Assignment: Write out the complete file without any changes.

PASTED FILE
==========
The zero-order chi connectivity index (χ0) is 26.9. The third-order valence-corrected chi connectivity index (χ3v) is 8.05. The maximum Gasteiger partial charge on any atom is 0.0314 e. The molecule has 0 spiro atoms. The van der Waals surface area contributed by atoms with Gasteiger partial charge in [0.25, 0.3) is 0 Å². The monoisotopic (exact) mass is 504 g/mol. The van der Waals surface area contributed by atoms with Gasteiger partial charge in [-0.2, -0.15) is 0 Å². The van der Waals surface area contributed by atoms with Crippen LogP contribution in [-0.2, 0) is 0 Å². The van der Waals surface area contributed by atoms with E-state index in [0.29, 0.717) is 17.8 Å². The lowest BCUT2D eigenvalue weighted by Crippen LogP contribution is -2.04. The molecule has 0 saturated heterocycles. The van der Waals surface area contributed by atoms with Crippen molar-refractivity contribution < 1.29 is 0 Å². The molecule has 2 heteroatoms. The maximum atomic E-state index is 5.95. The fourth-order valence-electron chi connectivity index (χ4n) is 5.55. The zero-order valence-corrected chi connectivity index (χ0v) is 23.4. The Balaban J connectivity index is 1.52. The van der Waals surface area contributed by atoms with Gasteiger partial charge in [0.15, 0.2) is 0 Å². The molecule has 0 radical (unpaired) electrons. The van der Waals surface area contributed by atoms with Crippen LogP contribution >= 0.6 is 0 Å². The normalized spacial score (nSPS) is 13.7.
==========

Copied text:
The zero-order chi connectivity index (χ0) is 26.9. The third-order valence-corrected chi connectivity index (χ3v) is 8.05. The maximum Gasteiger partial charge on any atom is 0.0314 e. The molecule has 0 spiro atoms. The van der Waals surface area contributed by atoms with Gasteiger partial charge in [0.25, 0.3) is 0 Å². The monoisotopic (exact) mass is 504 g/mol. The van der Waals surface area contributed by atoms with Gasteiger partial charge in [-0.2, -0.15) is 0 Å². The van der Waals surface area contributed by atoms with Crippen LogP contribution in [-0.2, 0) is 0 Å². The van der Waals surface area contributed by atoms with E-state index in [0.29, 0.717) is 17.8 Å². The lowest BCUT2D eigenvalue weighted by Crippen LogP contribution is -2.04. The molecule has 0 saturated heterocycles. The van der Waals surface area contributed by atoms with Crippen molar-refractivity contribution < 1.29 is 0 Å². The molecule has 2 heteroatoms. The maximum atomic E-state index is 5.95. The fourth-order valence-electron chi connectivity index (χ4n) is 5.55. The zero-order valence-corrected chi connectivity index (χ0v) is 23.4. The Balaban J connectivity index is 1.52. The van der Waals surface area contributed by atoms with Gasteiger partial charge in [0.15, 0.2) is 0 Å². The molecule has 0 radical (unpaired) electrons. The van der Waals surface area contributed by atoms with Crippen LogP contribution >= 0.6 is 0 Å². The normalized spacial score (nSPS) is 13.7.